To give them credit, they DID at least make their own game and not do a "Settlers of Islam" version. Still, I doubt it will do much to bridge any gaps of misunderstanding since 95%+ of the buyers will already be Muslim.
 
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Jason Ciaramella
United States
Fall River
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I think its a good idea. I dont think it will do much "bridging" of any gaps, but its nice for muslim kids and families to have a game that involves a theme that sits close to heart. If it gets decent reviews, this will find a place in my collection.
 
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Richard Hutnik
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If anyone wants to get basic flow of game, check this out:
http://www.muslimgames.com/howtoplay.html

It looks like it has a chunk of the Settlers cardgame in it, but with a bit more skill involved, and streamlined in gameplay. This is definitely one worth keeping one's eye on. Please add this game to the list of games trackable on Boardgamegeek.

I would seriously consider getting a copy myself.
 
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Richard Irving
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Salinas
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The game seems quite Settlers-esque. Instead of building setlements & cities, you collect & trade goods to complete Trade Route cards and acquire Camels (you need less water), Caravans (which increase production and holding limits) and Majahad (who fight off Crusaders).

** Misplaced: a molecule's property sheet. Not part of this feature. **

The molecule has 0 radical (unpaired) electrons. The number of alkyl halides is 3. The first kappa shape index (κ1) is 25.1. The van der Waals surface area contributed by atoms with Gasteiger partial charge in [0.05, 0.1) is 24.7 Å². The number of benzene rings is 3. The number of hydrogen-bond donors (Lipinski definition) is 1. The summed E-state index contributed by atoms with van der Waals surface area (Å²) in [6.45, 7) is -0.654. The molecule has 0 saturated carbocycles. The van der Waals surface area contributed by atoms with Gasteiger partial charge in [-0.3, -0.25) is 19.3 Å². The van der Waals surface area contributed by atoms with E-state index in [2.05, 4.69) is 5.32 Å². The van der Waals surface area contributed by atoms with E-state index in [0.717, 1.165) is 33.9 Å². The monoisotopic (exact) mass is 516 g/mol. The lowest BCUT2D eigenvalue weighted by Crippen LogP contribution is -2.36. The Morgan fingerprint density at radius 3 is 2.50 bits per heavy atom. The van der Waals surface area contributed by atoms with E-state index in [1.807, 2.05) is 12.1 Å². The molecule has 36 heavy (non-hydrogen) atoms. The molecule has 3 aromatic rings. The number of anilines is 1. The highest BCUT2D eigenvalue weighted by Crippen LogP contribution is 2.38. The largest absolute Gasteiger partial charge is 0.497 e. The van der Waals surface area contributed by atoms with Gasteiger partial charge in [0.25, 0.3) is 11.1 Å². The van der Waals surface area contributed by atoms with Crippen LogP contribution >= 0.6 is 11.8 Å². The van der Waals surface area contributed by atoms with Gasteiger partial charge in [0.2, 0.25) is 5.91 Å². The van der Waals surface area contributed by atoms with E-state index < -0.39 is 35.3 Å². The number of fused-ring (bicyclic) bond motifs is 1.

One rules glitch I noticed is the Caravan rules say you can hold 20 cards when you have a Caravan, but the holding cards rules say maximum of 7, 10 with one Caravan, 15 with 2 Caravans.

 
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Tom "Snicker Daddy" Pancoast
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Henrico
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Looks interesting. I look forward to seeing the first comments and reviews. I assume it is one of your two pending submissions.
 
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ali islam
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Quote:
One rules glitch I noticed is the Caravan rules say you can hold 20 cards when you have a Caravan, but the holding cards rules say maximum of 7, 10 with one Caravan, 15 with 2 Caravans.



This was a only error to the best of my knowledge that was missed. The error is that part regarding holding 20 cards, which is not correct. The second part is correct where each player can hold only 7 cards normally unless they have a caravan which will allow them to hold 10 cards and with 2 caravans they can hold 15 cards. Otherwise, without carvans, you have a maximum of 10 cards you can hold.


 
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Tom "Snicker Daddy" Pancoast
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Henrico
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I noticed that the game is in the database now:

http://www.boardgamegeek.com/game/17564
 
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Paul Kidd
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Ali,

Any chance of some images?

Also, will this be published outside the U.S.?